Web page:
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Sun-Earth Day Presents: Ancient Observatories, Timeless Knowledge

Local Happenings

Alaska- Anchorage
The Imaginarium-The Science Discovery Center

The Shortest Day of the Year!
Winter Solstice
Tuesday, December 21st 2004, Noon-3:00 p.m.

Explore the science behind the shortest day of the year and take back sun activities you can do at home. We will only see the sun for about 5 hours today so let's explore it while it's out. Special events are free with membership or admission to The Imaginarium.

The Imaginarium is Alaska's only hands-on Science Discovery Center and is at 737 West 5th Avenue #G in Anchorage, Alaska 99501-2129
Tel: 907-276-3179 , Fax: 907-258-4306 -

The Imaginarium Science Center Hours:

  • 10 a.m.-6 p.m. - Monday-Saturday*
  • Noon- 5 p.m. - Sunday*

The Imaginarium is open every day except New Year's Day, Easter Sunday, July 4th, Thanksgiving Day and Christmas Day. Call 907-276-3179 for more information.


Lawrence Hall of Science

Sun-Earth Day Sunday, March 20, 12 noon-3 p.m.
Sun-Earth Day is a national celebration of the Sun, the space around the Earth (geospace), and how all of it affects life on our planet. Harness your energy and the energy of the sun in a variety of activities, including Sunprints, sundials, and solar baking.

More Information:

Chabot Space and Science Center

Sunday, March 20, from 12 noon to 5:00 pm:

  1. Viewing of the webcast from Chichen Itza.
  2. Showing of "Solarmax" in our theater.
  3. Showing of "By the Light of the Sun" planetarium show.
  4. Live solar viewing with Sunspotters and H-alpha scope (weather permitting).
  5. "Build a Landscape" archaeoastronomy activity, where visitors build their own structure or natural landscape, using modeling clay, that make special shadow alignments on solstices and equionoxes.
  6. Sun-Earth Connection themed "Spotlight" hands-on activities.


March 17, 2005:
On March 17th, the Voyager/Ulysses Team will host ~80 students from Eliot Middle School here in Altadena, CA. They will view the NASA Connect Broadcast "Ancient Observatories Timeless Knowledge", Learn about the Sun-Earth Connection and how to view the Sun safely. The students will work through an activity and have a question and answer period.

San Diego
San Diego Astronomy Association

10 members from our club, San Diego Astronomy Association, set up both white light and H-alpha telescopes, one with an H-alpha video feed to a TV. We estimated over 2000 visitors to our telescopes over the 7 hours!! Here is the link to the pictures, you can click on the thumbnails to enlarge each picture.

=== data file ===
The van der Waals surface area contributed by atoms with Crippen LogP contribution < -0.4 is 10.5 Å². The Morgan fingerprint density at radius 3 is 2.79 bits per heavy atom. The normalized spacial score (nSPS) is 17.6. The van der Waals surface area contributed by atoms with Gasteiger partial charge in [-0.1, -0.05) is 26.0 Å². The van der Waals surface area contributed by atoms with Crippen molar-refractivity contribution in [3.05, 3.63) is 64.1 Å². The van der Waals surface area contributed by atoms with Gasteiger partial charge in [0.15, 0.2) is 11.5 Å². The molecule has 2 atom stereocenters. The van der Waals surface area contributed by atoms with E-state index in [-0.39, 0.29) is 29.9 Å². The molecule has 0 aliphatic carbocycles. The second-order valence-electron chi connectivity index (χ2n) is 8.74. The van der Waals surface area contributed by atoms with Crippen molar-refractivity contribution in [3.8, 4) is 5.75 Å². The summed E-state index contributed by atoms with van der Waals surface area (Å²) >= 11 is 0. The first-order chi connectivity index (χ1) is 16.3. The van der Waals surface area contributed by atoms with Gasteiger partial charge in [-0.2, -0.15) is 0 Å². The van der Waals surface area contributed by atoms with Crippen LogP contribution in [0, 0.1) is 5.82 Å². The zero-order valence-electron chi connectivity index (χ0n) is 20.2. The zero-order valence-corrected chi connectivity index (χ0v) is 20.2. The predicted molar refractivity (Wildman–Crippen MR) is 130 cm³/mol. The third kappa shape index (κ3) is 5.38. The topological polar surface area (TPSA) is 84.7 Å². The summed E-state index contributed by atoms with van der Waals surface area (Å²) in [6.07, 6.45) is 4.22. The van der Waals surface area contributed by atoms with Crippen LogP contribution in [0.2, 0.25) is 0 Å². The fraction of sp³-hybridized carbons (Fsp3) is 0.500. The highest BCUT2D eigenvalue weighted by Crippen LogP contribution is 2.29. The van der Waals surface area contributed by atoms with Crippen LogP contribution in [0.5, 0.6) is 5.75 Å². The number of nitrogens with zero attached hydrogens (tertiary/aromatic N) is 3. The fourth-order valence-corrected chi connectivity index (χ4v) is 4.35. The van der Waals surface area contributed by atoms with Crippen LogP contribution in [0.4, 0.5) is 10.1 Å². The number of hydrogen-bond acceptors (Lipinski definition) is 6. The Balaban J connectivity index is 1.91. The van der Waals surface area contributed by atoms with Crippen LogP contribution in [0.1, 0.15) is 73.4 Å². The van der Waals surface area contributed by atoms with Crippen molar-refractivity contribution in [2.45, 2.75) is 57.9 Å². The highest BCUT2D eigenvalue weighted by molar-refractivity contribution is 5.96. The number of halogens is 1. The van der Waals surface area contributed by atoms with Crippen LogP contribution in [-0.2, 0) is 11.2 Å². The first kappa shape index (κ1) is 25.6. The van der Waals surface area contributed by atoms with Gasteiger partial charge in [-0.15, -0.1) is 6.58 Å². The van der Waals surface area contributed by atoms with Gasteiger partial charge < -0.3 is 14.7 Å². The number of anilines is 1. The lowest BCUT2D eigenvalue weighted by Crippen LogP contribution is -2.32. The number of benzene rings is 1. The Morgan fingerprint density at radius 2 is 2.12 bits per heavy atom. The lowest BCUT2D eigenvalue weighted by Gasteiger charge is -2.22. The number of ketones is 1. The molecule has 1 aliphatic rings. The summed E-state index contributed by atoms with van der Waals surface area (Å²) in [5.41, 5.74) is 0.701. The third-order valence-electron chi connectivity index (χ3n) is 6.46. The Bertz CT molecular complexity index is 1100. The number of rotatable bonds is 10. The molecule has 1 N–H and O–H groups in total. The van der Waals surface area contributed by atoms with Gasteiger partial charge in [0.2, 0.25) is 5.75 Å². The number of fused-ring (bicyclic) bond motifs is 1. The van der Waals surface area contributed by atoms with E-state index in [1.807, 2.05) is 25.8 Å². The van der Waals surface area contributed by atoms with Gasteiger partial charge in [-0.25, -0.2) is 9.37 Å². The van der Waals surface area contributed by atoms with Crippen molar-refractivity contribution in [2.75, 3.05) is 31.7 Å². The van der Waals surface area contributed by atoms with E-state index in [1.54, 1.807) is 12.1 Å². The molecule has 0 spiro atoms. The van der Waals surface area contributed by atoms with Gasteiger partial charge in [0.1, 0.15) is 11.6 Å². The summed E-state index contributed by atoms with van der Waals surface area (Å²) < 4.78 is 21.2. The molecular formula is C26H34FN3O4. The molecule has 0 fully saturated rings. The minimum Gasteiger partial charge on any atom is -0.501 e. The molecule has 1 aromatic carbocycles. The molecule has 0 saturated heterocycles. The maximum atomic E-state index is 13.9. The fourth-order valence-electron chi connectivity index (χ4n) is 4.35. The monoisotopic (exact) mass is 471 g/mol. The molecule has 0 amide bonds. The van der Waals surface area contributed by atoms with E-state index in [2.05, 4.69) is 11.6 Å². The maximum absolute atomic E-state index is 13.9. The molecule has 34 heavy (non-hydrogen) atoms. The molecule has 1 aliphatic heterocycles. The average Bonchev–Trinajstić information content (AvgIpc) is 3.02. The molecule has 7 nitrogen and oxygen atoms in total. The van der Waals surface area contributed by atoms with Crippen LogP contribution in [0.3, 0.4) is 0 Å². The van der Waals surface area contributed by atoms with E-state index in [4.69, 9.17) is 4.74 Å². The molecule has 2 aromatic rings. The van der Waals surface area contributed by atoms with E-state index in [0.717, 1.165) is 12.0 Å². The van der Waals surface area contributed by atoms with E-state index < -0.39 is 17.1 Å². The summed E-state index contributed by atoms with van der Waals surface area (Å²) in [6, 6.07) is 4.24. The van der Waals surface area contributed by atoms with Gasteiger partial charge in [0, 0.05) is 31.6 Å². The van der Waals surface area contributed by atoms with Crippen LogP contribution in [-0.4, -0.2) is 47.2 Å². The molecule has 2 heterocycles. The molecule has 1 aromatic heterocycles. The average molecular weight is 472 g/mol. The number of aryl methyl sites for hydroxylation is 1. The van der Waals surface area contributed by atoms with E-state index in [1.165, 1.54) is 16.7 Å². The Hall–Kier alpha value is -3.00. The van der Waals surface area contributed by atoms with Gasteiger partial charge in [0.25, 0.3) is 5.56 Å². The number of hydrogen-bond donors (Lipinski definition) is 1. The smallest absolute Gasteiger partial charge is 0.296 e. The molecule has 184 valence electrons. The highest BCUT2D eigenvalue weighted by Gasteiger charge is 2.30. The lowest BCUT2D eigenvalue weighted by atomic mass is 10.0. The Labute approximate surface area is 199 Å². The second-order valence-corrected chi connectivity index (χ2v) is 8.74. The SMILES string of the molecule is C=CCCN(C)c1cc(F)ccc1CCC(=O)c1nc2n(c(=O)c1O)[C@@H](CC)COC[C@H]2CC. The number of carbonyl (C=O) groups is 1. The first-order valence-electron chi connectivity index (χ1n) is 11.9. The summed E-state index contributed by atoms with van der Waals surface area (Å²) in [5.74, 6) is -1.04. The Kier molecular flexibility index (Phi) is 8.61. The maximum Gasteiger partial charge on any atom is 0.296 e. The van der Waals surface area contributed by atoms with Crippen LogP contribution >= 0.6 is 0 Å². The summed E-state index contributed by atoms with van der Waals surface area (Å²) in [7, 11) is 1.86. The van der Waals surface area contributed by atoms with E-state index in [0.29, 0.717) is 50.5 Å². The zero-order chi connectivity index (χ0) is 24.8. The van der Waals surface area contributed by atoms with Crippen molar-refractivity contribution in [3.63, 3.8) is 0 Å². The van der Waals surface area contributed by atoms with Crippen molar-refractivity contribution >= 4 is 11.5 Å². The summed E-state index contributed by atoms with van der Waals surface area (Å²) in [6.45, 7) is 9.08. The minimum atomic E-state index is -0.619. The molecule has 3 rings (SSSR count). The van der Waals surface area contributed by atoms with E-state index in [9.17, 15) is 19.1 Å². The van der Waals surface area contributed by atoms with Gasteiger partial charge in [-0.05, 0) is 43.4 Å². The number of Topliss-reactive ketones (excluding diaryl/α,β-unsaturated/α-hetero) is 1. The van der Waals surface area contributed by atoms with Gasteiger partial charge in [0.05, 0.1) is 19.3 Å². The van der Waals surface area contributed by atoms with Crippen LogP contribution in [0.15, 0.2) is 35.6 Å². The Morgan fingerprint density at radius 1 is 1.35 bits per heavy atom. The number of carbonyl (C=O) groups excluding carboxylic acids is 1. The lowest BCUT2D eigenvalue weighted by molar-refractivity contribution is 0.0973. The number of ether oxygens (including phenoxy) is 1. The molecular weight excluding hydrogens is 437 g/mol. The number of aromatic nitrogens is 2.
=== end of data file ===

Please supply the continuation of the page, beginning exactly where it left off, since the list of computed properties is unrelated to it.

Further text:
San Francisco
Exploratorium: Ancient Observatory: Chichen Itza

Sunday, March 20, 2005: 1pm-4pm:
Beyond creating the awe-inspiring observatories in Chichen Itza, Mexico, the Mayan civilization made great advances in the realms of astronomy, mathematics, calendaring, art and architecture. Explore the culture and contributions of the ancient and contemporary Mayans. Discover the ancient art of Mayan hieroglyphics and learn how to decipher parts of the Mayan calendar. Take a chance at solving a simple Mayan math problem! Sip a cup of a fiery Mayan cacao-chili drink, forerunner of the modern hot chocolate. Zaazil ha, a San Rafael-based Mayan dance troupe, will perform a jarana, a traditional folkloric Mayan dance. Roving astronomers will be on hand to answer your most pressing astronomy questions. All activities will be accessible in Spanish and English. Free with Museum admission.

(415) EXP-LORE

Washington- Seattle
Time and location: 12:30-4:30 p.m.
NASA Educator Resource Center
310 Condon Hall, University of Washington Campus (for directions go to
February 5, 2005
For teachers of grades 3-12

Instructor: Dr. Julie Lutz, Research Professor of Astronomy and Director of the NASA Educator Resource Center, University of Washington

Are you ready to embark on a journey through time to investigate the mysteries of our nearest star? March 20, 2005 is NASA's Sun-Earth Day and the theme is Ancient Observatories, Timeless Knowledge. This workshop will focus on the educational materials in the Sun-Earth Day 2005 Kit, which includes many interesting activities for students, as well as posters, CDs, lithographs and a DVD. All participants will receive a Sun-Earth Kit to use in their classrooms.

Subject material will include the following:

  1. How a variety of civilizations have tracked the motions of the sun and moon and marked the seasons.
  2. The basics of how the sun works (energy source, magnetic fields, solar flares, solar cycle, etc.) and how astronomers observe the sun.
  3. Solar-terrestrial relationships (aurora, space weather, etc.).
  4. NASA missions that are currently observing the sun.
  5. How teachers can get their students involved in the Student Observation Network (SON) and in Sun-Earth Day 2005.

Parts of the workshop will be "tracked", i.e. participants will get into groups according to the grade levels they teach (3-5, 6-8, 9-12) to try out appropriate activities. Links from the workshop materials to appropriate Grade Level Expectations will be provided.

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